How to check (or set) the Windows network profile using the power shell

How many times you faced the situation when your server suddenly became unavailable from the (local) network, only to discover that its NIC’s network profile was switched to public? Consequently, the Windows firewall changed the profile and from more relaxed Domain attached (or Private) it switched to the very restrictive Public.

Today’s story will guide you through the whole process of checking and switching of the active network profile of any NIC. To avoid the different GUI dialogs and windows, we will work from the power shell. Continue reading


How to remove System Volume Information folder from your USB drive

A few years ago, when I played with the Tiny Core Linux on the USB drive, I tried the companion Core2USB tool. As you can read in my other post, that tool requires that your USB drive is absolutely clean.

You will say – that’s not a problem, I will format it! Yes, you can do that, yet your USB flash drive will be almost clean. It will contain one hidden system folder named System Volume Information and Core2USB will refuse to use it.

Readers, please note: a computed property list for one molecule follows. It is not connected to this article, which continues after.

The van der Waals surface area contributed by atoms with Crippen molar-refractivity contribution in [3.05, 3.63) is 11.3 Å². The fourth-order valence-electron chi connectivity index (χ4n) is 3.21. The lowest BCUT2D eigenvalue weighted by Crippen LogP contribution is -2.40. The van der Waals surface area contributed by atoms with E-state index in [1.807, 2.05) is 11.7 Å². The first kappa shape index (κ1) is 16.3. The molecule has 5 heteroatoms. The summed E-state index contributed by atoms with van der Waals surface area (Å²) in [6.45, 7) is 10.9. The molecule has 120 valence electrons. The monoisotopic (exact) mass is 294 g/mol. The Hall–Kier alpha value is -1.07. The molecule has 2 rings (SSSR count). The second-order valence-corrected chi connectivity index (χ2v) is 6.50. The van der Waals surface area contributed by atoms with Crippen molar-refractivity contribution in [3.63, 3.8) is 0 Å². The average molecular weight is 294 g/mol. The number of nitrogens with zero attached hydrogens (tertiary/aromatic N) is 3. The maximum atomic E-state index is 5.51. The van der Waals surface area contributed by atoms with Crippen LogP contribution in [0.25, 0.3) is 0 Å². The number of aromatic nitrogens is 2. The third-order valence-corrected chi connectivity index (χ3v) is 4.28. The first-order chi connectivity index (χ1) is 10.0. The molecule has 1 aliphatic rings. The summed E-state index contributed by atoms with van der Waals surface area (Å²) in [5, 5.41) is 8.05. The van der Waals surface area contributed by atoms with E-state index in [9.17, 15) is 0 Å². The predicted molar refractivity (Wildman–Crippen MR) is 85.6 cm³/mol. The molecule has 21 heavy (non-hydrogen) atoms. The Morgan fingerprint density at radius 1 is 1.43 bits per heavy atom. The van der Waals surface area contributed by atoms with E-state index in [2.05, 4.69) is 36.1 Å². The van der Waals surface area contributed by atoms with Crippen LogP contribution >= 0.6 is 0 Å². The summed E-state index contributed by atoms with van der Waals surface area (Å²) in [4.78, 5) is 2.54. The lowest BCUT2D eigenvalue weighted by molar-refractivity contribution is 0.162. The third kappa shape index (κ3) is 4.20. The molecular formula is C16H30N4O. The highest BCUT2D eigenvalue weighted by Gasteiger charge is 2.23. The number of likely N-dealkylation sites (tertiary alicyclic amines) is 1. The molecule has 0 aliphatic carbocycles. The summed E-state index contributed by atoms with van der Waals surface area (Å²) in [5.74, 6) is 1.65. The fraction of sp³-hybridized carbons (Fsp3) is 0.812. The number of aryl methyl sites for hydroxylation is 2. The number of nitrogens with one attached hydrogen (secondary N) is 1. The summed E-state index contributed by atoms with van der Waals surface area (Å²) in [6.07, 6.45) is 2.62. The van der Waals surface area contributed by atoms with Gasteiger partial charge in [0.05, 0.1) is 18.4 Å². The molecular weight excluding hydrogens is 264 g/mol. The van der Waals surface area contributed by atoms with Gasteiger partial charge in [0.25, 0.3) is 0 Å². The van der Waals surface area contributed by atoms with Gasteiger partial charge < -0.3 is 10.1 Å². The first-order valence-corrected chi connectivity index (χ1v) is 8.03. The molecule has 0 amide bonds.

What if I tell you that you can remove it? Continue reading

How to find the installed .net version using the command line

Here’s my common scenario. I have a need to install the .net-based application for the customer. The customer prepared the server and installed Windows. During the preparation phase, I should check the server and install all prerequisites.

Rarely any modern application can work without .net framework. .net framework is an integral part of the installation of the operating system itself and we can update it alongside with other OS updates. Therefore, I should install all missing versions up to the latest one required by application. Continue reading

How to quickly find all configured DNS servers on your machine

Improperly configured DNS (name) servers can effectively render your machine useless as you will be cut from all network resources outside your local network. In case that your machine using the DHCP client (i.e., the dynamic IP settings), you’re probably good. What about servers and any other device with the static IP address?

I promise you mighty tricks using the command line Kung-Fu. Let’s begin! Continue reading